In this study to develop the process design of the extended forging process, the deformation behavior during flat-die forging has been investigated in detail. Regarding the square of the cross section, the relationships between forging conditions (initial forging shape, feed rate and reduction rate) and deformation are clarified on the basis of the results of 3D-FE analysis and the actual experiment. First, to improve the analytical accuracy, the laboratory equipment determined the sizes of the test bars that were heated. The cross section of the forging shape of the test bar was measured. Using this result, the coefficient of friction based on the analytical condition is determined. Using this analytical condition and an analytical model, in which the shape is the same as that of the actual specimen, the equation for predicting the forging shape is constructed, and it is confirmed that the prediction equation can be applied to actual forging. Using this relational expression, the equation for predicting the forging shape has been developed. The reduction of the next forging pass using the actual dimensions (thickness and width) can be calculated by employing the process design using this equation.
Fine wires (with a diameter less than 0.4 mm) have been extensively used for precision machines and other devices. It is well known that finely drawn wires have a much higher tensile strength than thick drawn wires. In the drawing process, a large shear deformation zone with a hardened layer, known as the “additional shear strain layer”, is generated beneath the surface layer of the wire. It was clarified that the depth of this additional shear strain layer was about 0.04 mm for wires of various diameters. As the diameter becomes small, the area ratio of the additional shear layer increases. Hence, the additional shear strain layer is a factor contributing to the high tensile strength of fine wires. In this paper, the main purpose is to discuss the cause of the increase in the tensile strength of the additional shear strain layer metallurgically. Thus, the crystal orientation and microstructure was measured by the Electron Back-Scatter Diffraction (EBSD) method. It was ascertained that the crystal of the surface layer was subdivided more finely than the center, and then the tensile strength of the surface layer increased.
Fine wires (with a diameter less than 0.4 mm) have been extensively used for precision machines and other devices. It is well known that finely drawn wires have a much higher tensile strength than thick drawn wires. One of the main factors for this characteristic has been determined to be an “additional shear strain layer”. The main purpose of this research is to clarify the relationship between the additional shear strain layer and the tensile strength of fine wire. In this paper, firstly the effects of the friction between the die and the wire and the die semiangle on the additional shear strain layer were investigated. It was ascertained that friction work was most effective for increasing the tensile strength of the additional shear strain layer and increasing in the tensile strength of the fine wire. Secondly, the additional shear strain layer generated in the multipass drawing was investigated. In the case of low-carbon steel, the increase in tensile strength of the additional shear strain layer was limited. On the other hand, the tensile strength of the additional shear strain continued to increase in high-carbon steel.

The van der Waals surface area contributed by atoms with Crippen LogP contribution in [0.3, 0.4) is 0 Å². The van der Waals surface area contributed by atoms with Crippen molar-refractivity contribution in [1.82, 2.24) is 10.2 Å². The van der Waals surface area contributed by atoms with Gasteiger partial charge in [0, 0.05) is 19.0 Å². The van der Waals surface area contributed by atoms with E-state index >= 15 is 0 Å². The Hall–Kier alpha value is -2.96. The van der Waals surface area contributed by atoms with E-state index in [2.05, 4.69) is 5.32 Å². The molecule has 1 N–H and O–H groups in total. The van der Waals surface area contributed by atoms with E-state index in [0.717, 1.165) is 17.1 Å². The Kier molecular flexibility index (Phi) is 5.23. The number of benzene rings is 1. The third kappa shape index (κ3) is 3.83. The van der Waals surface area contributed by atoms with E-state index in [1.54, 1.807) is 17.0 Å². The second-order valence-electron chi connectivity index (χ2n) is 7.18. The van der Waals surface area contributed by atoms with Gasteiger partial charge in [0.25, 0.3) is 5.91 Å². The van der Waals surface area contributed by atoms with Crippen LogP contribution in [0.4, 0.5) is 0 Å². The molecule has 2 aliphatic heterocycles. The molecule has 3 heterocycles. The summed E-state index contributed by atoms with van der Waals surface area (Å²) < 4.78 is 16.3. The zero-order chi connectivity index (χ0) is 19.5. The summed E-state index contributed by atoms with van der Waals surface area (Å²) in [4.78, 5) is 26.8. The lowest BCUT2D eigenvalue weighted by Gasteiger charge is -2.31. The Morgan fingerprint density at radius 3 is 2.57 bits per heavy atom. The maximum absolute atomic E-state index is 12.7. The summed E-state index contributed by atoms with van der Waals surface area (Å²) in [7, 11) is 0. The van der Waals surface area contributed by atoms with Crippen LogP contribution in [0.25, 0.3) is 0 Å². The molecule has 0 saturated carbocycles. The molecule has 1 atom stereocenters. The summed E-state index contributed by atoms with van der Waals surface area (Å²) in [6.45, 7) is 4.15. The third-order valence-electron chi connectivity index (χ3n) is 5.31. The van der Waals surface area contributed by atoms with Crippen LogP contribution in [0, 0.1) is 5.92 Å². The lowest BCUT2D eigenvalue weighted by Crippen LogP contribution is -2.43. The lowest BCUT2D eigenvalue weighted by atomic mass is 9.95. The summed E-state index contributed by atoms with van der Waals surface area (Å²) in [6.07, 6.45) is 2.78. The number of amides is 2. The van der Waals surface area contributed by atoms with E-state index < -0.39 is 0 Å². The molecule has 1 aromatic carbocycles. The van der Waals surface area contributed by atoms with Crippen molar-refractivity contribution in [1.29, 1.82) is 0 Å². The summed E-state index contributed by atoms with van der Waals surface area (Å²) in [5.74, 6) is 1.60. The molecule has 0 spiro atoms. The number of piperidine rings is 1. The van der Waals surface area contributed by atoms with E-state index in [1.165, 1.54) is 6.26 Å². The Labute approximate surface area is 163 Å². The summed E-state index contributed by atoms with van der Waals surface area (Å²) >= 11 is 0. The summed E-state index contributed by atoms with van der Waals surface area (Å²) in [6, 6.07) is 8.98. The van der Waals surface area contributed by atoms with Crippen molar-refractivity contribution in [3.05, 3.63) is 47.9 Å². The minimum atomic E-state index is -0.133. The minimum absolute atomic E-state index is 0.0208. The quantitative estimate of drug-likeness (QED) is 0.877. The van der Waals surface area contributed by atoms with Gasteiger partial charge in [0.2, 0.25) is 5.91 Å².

Three aluminum alloy and steel sheets were joined with a self-piercing rivet. Self-piercing riveting can be applied to join steel and aluminum alloys having very different melting points because of plastic joining. The requisites for joining the three sheets are the driving of the rivet leg through the middle sheet, the flaring of the rivet leg in the lower sheet and the prevention of the fracture of the lower sheet. The joinability for various combinations of the three sheets was determined. When the thickness of the lower sheet is small and the total thickness is large, the rivet leg cannot be driven through the middle sheet owing to the relatively small length of the rivet leg. On the other hand, the lower sheet fractures for a small total thickness because of the relatively large length of the rivet leg. The joinability of three sheets can be evaluated as two sheets when the upper and middle sheets were made of the same material.